Common law damages claim over vaginal mesh product to proceed to full hearing

Lord Boyd of Duncansby
Lord Boyd of Duncansby

A common law case brought by a woman who claims to have suffered “loss, injury and damage” as a result of medical treatment involving a vaginal mesh product will proceed to a full hearing despite the manufacturer’s attempts to have the action dismissed.

A judge in the Court of Session allowed a proof before answer after ruling that the pursuer, who alleges that the manufacturer breach its duty of care, had pled a relevant case.

Lord Boyd of Duncansby heard that the action brought by the pursuer “GR” against Greater Glasgow and Clyde Health Board and Johnson and Johnson Medical Limited was one of a large number of cases relating to vaginal mesh implants.

In four related actions heard by the same judge, AH v Greater Glasgow Health Board [2017] CSOH 57, two of the cases against Johnson & Johnson were based on an alleged breach of the Consumer Protection Act 1987 and a breach of their common law duty of care, but the common law case was subsequently dropped.

However, there remain a number of cases based only on an alleged breach of common law duty, and the judge allowed a legal debate in the present case on the issue of whether or not the pursuer had pled a relevant case at common law against the second defenders, and to give guidance on those cases which relied solely on the common law.

The court was told that the pursuer, 72, was referred by her GP to a consultant at the Southern General Hospital in Glasgow in 2002, having experienced long-standing problems with stress urinary incontinence (SUI) and urge incontinence.

Initial treatment involving physiotherapy and anticholinergic medicine did not assist and following surgery in 2003 she was advised to undergo a new procedure to address her SUI.

In February 2004 she underwent surgery involving insertion of a pelvic mesh product, which was a Gynecare TVT manufactured by the second defender and supplied by them to the Southern General.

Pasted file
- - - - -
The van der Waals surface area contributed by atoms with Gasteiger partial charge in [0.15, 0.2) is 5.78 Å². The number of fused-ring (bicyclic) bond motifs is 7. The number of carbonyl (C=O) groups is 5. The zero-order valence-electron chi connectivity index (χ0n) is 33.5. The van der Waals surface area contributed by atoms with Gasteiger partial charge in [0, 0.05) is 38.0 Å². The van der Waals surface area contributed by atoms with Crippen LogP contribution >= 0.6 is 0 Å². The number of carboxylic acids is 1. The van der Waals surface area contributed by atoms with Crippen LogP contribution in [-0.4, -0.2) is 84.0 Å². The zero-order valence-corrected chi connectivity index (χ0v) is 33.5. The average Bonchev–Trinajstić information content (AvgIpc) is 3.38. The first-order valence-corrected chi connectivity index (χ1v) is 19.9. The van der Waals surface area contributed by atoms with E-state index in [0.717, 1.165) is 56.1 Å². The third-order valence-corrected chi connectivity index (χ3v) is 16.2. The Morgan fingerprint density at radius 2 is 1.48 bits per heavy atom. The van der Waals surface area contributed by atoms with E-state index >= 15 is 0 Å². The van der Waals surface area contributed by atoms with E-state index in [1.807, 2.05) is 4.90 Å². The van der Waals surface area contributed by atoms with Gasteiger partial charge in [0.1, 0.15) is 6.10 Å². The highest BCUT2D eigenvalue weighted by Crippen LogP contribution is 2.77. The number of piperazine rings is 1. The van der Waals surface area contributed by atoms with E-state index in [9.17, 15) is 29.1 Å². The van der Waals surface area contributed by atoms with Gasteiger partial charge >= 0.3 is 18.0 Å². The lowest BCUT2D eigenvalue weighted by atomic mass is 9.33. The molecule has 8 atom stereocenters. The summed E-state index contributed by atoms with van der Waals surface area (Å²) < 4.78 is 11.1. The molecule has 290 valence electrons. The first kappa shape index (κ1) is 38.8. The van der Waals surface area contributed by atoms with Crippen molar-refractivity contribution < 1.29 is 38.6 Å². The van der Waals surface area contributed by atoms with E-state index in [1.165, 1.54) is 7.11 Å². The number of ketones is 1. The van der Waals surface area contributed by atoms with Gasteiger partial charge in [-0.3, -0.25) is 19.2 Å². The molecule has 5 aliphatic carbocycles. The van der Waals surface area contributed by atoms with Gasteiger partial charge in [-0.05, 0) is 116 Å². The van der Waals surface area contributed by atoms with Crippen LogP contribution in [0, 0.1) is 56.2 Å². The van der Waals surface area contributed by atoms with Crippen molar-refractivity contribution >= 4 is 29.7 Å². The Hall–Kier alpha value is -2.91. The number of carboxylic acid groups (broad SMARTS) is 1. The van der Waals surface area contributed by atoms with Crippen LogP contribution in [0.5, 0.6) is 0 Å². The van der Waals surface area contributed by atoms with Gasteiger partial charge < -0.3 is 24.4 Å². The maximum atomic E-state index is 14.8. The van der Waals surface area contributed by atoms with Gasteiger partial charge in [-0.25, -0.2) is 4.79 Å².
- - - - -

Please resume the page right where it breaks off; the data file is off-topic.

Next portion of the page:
But the pursuer claims that immediately after surgery she suffered in a number of ways.

The product is made from polypropylene, which the pursuer claims is “not a suitable substance” for a permanent prosthetic implant in the pelvic region because is “degrades over time” and causes “foreign body reactions”.

She raised an action alleging that the first defenders were “vicariously liable” for the acts and omissions of the doctor who carried out the surgery, and that the second defenders were “negligent” at common law for the injuries she suffered as a result, having failed in their duty to exercise “reasonable care” in the design, manufacture, marketing and supply of their products.

The pursuer claims that the second defenders failed to “adequately test” the TVT product before supplying, distributing marketing or promoting them in the UK, and that had she been made aware of the lack of testing and the number of complaints about the product, she would not have permitted it to be included in her surgical procedure.

Had the second defender not failed in their duty of care to the pursuer, she would not have suffered the loss, injury and damage.

On the issue of relevancy and specification, on behalf of the pursuer it was submitted that the common law case was very similar to the statutory case and proceeds on the same factual hypothesis.

At common law, a manufacturer has a duty to ensure that its product is safe for the intended use and will not cause “further” damage to the recipient or consumer of the product.